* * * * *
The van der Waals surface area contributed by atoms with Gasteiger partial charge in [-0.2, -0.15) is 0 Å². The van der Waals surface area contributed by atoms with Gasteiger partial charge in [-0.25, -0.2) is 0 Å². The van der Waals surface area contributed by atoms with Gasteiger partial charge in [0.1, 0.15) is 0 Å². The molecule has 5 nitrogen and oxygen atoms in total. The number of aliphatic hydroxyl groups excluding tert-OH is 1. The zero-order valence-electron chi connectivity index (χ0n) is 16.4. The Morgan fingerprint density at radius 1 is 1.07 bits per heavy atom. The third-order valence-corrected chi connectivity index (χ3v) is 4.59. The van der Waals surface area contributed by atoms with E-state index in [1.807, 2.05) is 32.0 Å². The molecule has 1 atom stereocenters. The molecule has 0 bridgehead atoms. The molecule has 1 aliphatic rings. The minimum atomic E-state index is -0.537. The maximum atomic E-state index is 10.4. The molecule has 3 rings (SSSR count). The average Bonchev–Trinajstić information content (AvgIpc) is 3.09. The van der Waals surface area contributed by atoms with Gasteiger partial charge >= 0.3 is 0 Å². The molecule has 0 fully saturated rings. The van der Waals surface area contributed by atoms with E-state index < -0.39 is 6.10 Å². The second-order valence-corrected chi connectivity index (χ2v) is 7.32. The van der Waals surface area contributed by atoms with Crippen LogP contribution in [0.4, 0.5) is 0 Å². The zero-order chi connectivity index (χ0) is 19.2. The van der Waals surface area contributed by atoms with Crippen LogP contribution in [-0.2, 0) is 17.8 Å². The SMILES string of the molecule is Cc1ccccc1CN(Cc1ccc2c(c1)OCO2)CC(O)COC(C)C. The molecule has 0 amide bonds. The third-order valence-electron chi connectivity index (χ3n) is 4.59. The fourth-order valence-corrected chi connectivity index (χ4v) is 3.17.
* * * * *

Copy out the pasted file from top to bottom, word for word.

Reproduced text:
The van der Waals surface area contributed by atoms with Gasteiger partial charge in [-0.2, -0.15) is 0 Å². The van der Waals surface area contributed by atoms with Gasteiger partial charge in [-0.25, -0.2) is 0 Å². The van der Waals surface area contributed by atoms with Gasteiger partial charge in [0.1, 0.15) is 0 Å². The molecule has 5 nitrogen and oxygen atoms in total. The number of aliphatic hydroxyl groups excluding tert-OH is 1. The zero-order valence-electron chi connectivity index (χ0n) is 16.4. The Morgan fingerprint density at radius 1 is 1.07 bits per heavy atom. The third-order valence-corrected chi connectivity index (χ3v) is 4.59. The van der Waals surface area contributed by atoms with E-state index in [1.807, 2.05) is 32.0 Å². The molecule has 1 atom stereocenters. The molecule has 0 bridgehead atoms. The molecule has 1 aliphatic rings. The minimum atomic E-state index is -0.537. The maximum atomic E-state index is 10.4. The molecule has 3 rings (SSSR count). The average Bonchev–Trinajstić information content (AvgIpc) is 3.09. The van der Waals surface area contributed by atoms with Gasteiger partial charge >= 0.3 is 0 Å². The molecule has 0 fully saturated rings. The van der Waals surface area contributed by atoms with E-state index < -0.39 is 6.10 Å². The second-order valence-corrected chi connectivity index (χ2v) is 7.32. The van der Waals surface area contributed by atoms with Crippen LogP contribution in [0.4, 0.5) is 0 Å². The zero-order chi connectivity index (χ0) is 19.2. The van der Waals surface area contributed by atoms with Crippen LogP contribution in [-0.2, 0) is 17.8 Å². The SMILES string of the molecule is Cc1ccccc1CN(Cc1ccc2c(c1)OCO2)CC(O)COC(C)C. The molecule has 0 amide bonds. The third-order valence-electron chi connectivity index (χ3n) is 4.59. The fourth-order valence-corrected chi connectivity index (χ4v) is 3.17.